I recently attended an online webinar that dealt with Search Engine Optimization (SEO) and public relations. The main purpose of the presentation, at least in my eyes, was to learn about easy SEO strategies to apply to PR to increase media attention, in both digital and traditional media. I was excited about attending, because I have been curious about this topic for some time. SEO is a practice that has been applied to nearly everything. But how exactly does it work, when applied to PR? This was the question that I was hoping they would answer.

I am very familiar with the internet, website creation, as well as SEO and SEM. But, their relation to PR has remained a mystery to me. I understand the point of optimizing a press release; but at the end of the day it does make me question the value. The purpose of a press release is to alert the media, gain their attention, and get them to write a story about a) your company, b) the story you are telling with the press release, or c) to get them involved with the news of your company so that hopefully they will contact you to cover your company in the future.

Now, here’s a little background for those of you who are not familiar with SEO:  Without exhausting you with a lengthy explanation; the main aspects of SEO are keywords, and their proper placement. Keywords are determined by a variety of factors; some people use a keyword creation tool, some simply know the term that they know customers use to find them, and some place themselves against their competition. When working on a website for example, you want to make sure that you have the following areas covered: The title, the URL, and the heading of the page. All three of these should align (or be similar to your keywords, in order for your efforts to be successful, as shown in the photo below. So as you can see, if I want my customers to find me when they type in “Tech PR,” I would do the following; a) make sure my webpage title is “Tech PR,” or maybe “Tech PR – We’re the best in our field,” b) I would make sure that my URL had the words “Tech PR” in it, or some variation like “www.techpr.com,” or “www.websiteprovider.com/techpr,” and finally c) I would make sure the heading of my page had “Tech PR” in it, like “Tech PR: My company is the best at Tech PR.”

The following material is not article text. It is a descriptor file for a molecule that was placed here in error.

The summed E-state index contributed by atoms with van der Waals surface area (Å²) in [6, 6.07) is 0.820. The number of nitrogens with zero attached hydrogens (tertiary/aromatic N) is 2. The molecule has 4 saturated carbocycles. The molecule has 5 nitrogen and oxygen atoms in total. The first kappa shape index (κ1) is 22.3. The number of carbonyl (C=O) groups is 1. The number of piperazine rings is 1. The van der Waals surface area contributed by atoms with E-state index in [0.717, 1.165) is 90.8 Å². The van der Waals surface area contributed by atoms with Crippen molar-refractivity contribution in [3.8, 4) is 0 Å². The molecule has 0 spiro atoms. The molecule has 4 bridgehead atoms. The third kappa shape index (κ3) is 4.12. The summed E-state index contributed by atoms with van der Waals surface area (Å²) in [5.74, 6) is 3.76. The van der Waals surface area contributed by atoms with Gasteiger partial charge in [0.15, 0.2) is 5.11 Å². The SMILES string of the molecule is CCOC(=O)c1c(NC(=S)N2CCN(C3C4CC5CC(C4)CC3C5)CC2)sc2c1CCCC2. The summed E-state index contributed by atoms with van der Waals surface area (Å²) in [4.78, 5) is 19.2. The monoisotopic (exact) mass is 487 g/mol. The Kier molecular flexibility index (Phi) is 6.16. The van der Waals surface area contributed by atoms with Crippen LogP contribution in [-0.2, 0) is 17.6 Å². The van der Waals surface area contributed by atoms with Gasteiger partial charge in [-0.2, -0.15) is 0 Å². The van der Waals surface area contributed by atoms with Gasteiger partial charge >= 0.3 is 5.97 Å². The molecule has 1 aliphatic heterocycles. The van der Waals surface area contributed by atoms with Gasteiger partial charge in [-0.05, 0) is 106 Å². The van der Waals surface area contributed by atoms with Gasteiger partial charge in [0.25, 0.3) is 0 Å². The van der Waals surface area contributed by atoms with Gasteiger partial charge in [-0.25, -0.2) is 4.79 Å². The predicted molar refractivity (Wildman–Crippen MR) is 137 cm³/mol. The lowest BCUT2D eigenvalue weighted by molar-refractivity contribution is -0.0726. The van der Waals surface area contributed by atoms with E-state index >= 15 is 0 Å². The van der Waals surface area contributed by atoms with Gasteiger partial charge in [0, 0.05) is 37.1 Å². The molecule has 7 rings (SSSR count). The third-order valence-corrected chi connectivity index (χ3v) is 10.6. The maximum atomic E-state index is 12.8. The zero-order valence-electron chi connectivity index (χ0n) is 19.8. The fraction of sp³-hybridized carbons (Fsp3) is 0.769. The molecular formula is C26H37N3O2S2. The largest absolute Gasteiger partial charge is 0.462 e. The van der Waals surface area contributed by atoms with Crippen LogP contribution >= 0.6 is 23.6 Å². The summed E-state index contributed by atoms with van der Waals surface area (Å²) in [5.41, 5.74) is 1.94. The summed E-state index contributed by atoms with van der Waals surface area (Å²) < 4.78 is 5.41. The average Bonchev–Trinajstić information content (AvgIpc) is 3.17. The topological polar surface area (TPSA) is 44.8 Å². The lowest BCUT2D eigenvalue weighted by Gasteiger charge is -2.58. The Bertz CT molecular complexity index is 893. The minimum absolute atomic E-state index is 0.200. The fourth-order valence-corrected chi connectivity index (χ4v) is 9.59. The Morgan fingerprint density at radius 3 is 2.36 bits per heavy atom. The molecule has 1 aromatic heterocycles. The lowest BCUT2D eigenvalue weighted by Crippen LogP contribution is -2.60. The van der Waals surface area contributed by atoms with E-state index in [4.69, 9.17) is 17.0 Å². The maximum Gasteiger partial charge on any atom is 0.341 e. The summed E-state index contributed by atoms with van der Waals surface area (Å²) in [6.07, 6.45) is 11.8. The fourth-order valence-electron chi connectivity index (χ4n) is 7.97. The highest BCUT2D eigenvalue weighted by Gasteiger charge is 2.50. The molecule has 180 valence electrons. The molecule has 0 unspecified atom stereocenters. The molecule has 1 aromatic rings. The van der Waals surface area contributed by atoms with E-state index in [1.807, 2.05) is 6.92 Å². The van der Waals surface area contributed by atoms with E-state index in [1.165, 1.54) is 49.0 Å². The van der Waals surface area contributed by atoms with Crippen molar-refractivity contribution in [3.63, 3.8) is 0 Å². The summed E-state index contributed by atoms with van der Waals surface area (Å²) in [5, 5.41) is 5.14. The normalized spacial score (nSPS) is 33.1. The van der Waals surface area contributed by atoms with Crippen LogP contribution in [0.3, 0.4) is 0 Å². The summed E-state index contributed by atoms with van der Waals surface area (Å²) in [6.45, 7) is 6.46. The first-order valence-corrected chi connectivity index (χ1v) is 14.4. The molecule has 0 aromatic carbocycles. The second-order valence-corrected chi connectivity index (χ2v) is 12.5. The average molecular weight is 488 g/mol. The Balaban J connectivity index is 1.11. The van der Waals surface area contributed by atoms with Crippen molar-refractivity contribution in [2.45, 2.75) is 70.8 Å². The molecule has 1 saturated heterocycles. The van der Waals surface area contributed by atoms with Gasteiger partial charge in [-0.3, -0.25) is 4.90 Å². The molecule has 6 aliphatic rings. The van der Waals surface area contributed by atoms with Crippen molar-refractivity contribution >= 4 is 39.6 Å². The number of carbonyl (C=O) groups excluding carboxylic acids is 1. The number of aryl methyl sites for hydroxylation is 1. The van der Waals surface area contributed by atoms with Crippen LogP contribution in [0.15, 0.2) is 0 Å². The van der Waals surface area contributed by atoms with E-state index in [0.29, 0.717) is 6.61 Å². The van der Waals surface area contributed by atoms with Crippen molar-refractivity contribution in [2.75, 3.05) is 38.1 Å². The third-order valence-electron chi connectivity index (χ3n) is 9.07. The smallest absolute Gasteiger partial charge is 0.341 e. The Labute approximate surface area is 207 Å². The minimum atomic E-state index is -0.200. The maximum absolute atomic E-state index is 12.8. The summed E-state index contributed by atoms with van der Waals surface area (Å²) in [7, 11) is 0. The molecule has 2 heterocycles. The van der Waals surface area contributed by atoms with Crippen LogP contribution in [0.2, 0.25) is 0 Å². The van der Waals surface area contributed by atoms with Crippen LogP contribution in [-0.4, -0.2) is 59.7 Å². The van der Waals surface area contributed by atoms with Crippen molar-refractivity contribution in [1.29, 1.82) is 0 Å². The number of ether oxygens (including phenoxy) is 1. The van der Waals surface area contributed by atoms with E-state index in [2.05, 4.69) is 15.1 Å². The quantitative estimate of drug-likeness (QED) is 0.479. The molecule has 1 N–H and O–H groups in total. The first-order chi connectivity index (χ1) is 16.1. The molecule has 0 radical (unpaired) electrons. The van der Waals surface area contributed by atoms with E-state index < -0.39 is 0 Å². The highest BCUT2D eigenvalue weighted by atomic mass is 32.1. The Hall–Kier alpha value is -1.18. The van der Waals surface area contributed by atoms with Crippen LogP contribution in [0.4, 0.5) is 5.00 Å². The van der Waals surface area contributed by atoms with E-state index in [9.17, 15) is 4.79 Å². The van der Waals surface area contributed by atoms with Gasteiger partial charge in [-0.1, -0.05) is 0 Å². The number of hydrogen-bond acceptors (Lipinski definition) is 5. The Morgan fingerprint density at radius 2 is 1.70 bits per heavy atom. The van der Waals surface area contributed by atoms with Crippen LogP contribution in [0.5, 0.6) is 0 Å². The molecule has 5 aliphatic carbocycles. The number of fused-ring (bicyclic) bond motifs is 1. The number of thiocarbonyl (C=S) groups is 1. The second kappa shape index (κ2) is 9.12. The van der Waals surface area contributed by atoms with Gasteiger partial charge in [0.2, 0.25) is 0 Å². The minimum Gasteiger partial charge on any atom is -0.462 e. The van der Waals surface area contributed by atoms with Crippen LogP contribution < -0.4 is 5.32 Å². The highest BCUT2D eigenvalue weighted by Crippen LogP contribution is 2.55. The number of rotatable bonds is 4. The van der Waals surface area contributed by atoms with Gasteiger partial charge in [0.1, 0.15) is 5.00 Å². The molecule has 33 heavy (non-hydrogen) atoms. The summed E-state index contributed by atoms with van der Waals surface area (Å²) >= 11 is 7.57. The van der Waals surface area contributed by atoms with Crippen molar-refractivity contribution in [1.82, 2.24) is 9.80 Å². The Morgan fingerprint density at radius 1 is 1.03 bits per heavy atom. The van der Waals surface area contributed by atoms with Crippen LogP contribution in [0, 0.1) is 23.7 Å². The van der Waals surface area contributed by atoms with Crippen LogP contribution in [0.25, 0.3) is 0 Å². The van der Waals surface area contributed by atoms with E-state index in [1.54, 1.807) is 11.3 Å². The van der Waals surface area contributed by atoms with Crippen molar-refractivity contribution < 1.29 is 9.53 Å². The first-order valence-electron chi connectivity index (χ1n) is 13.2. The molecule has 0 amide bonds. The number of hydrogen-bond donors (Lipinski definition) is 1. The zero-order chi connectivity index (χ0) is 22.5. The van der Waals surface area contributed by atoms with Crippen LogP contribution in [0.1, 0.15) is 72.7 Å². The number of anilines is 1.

These were all things that they explained during the webinar. Yes, they are helpful to know, but I really was more interested in learning about how SEO and PR could be utilized together. That, apparently, was part 2 of the presentation.  In opening the discussion, the presenter stated a quote from an author who said that during his time as a reporter he received thousands of email pitches over the years, and he never utilized any of them to create stories. Why? Because when he wanted to write a story, he simply went online to a search engine, and found the information he wanted to write about on his own. Therefore, the presenter rationalized, the reason that you should learn to optimize your press releases, are so that reporters like this author would find your release, and write about your company, or the story presented in the release. 

How do you optimize your release? You perform a), b), and c) that I explained above but instead of website title, you have a press release title. Instead of website URL you switch it to the press release URL, and website heading to press release headline, etc. It’s that simple. There was some more information in their overview/explanation, but that was pretty much it.

While this information is all true, again, it doesn’t really apply to PR for a variety of reasons. One reason is that a website is static; the information stays there. One of Google’s results factors (which is pretty much the search engine that everyone targets first and foremost) is longevity. So, it won’t really apply to a press release. If you are sending out a press release on a topic that is well covered, websites will dominate in the search results. It is possible that you will pop up in the latest news results, but that is likely to be a flash-in-the-pan, unless you can drive more traffic to your press release, thus making it a more reputable and well-visited knowledge base for said topic.

Those are all possible, yet unlikely, factors. The main issue that I had with SEO in use for PR, is that of keyword selection. In writing press releases, you are trying to attract reporters. By limiting yourself to a range of keywords, you are really only reporting on the same news. As pointed out earlier, in order for your keywords to be successful, they must all be in alignment. How do you then attract reporters, when you are basically saying the same thing over and over again? And, you have to consider this on a larger scale; if you are putting out multiple press releases with the same keywords, how are you creating news? Aren’t you simply rehashing what you’ve said before?

To summarize the presentation, and my own feelings about attending; I felt that this was a decent webinar about learning how to create SEO. It went over the highlights of keyword selection, directed you to some keyword-building sites, and told you (for the most part, with a little deduction) where to place your keywords to drive traffic to your website. However, in terms of learning how SEO relates to PR – the real reason I attended the session – it fell short.